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The Free Press and MPR News

MANKATO — A Nicollet County resident died of COVID-19, the county’s 41st death linked to the illness during the pandemic.

The resident was in their early 90s, according to the Minnesota Department of Health. The fatality was among 14 linked to COVID statewide Thursday, raising Minnesota’s pandemic death toll to 6,404.

Nicollet County’s 41 COVID deaths are the most among south-central Minnesota’s nine counties. The counties have combined for 209 confirmed COVID deaths.

Of the 209 deaths, 12 have been confirmed in February. The month is so far on pace to have a lower COVID death toll than November, December and January, the three most severe months during the pandemic.

Although Nicollet County has the most COVID deaths in the south-central region, two other counties have higher death rates. Brown and Martin counties, in that order, have the most deaths per 10,000 residents.

Area counties also combined for 43 newly confirmed cases Thursday. It was a drop from Wednesday’s total but higher than Monday’s and Tuesday’s.

Blue Earth County’s 14 new cases were the most in the region. Only Watonwan County didn’t have at least one new case in the health department’s latest update.

The full list of new cases by county includes:

• Blue Earth County — 14

• Martin County — 7

• Le Sueur County — 5

• Waseca County — 5

• Faribault County — 5

• Nicollet County — 3

• Brown County — 3

• Sibley County — 1

Statewide, Minnesota’s COVID numbers show the state on a steady, positive path with key pandemic metrics continuing to improve.

Known active cases have stayed below 7,000 for three straight days this week, the first time that’s happened since late September.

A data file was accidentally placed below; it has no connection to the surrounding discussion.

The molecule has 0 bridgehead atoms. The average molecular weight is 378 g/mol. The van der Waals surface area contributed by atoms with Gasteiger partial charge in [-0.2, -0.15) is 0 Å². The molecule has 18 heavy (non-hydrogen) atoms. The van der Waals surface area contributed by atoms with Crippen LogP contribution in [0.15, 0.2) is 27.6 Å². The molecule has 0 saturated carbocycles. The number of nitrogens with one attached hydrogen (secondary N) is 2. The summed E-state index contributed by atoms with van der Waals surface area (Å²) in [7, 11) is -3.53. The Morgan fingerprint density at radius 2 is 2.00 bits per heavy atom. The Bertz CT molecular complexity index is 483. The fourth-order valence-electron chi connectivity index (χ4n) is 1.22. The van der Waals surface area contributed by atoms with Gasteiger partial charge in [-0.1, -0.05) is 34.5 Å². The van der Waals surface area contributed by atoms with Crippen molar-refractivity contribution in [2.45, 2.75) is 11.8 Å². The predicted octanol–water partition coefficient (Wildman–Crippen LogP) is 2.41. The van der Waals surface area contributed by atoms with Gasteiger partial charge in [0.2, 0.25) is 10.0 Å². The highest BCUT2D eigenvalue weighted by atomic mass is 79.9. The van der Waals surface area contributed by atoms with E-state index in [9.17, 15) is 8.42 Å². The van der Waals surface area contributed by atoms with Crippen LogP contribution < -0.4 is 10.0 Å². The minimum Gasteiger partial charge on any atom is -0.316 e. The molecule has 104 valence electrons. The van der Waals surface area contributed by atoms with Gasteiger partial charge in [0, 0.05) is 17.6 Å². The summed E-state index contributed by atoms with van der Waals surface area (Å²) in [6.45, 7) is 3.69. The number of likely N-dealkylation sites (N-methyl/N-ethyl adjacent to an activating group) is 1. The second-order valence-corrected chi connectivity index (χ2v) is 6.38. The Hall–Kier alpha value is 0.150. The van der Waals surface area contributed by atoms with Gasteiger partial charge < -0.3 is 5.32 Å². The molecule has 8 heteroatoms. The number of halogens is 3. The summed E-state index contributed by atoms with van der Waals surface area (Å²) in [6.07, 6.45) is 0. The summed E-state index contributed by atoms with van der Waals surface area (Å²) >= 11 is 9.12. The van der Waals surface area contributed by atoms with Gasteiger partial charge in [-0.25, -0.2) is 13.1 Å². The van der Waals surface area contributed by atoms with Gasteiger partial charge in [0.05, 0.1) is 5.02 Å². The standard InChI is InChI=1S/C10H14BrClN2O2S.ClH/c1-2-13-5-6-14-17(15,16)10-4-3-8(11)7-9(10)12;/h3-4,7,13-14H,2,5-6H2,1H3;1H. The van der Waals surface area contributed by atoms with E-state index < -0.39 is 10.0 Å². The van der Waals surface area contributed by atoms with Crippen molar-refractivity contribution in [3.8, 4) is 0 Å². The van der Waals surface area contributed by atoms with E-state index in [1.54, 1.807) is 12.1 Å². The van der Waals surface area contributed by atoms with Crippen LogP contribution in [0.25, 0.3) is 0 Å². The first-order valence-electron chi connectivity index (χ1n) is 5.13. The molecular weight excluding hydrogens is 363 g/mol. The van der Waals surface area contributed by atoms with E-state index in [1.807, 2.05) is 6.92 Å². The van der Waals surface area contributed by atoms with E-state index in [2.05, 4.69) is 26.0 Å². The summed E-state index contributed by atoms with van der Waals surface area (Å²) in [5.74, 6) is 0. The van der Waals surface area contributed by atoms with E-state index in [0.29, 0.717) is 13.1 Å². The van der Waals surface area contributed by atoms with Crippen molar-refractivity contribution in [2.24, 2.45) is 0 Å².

The seven-day hospital admissions trend for people with COVID also has receded to September levels. There were 287 people with COVID in Minnesota hospitals as of Wednesday — the first time since September hospitalizations were below 300.

Fifty-four people currently need an intensive care bed, the lowest point since the spring.

If there’s frustration, it’s with the speed of vaccinations. Even as the state approaches 1 million vaccinations, the pace seems unable to take off after falling and then flattening following a late January surge.

While it’s ticked up since then, the overall trend line isn’t yet showing a sustained upswing. The current seven-day average is running at about 28,300 vaccinations per day. While it’s trending in the right direction now, it’s not back to the levels seen in late January and early February.

Officials have been emphasizing during the past weeks that the relatively low flow of vaccine supplies from the federal government is the main problem holding back the pace of vaccinations. Data continue to back that up.

The cold snap now gripping the nation will delay vaccine shipments to Minnesota, potentially depressing vaccination counts in the short term. The state already has postponed appointments at two community vaccination sites set for late this week.

The state is ranked 23rd among states currently in doses administered per 100,000 people, according to data collected by the federal Centers for Disease Control and Prevention.

About 12.8% of Minnesotans had received at least one dose as of Tuesday, with about 4.7% completely vaccinated. About 38% of Minnesotans 65 and older have received at least one shot. At the current rate, it would take until September or October to vaccinate 80% of the state’s adults.

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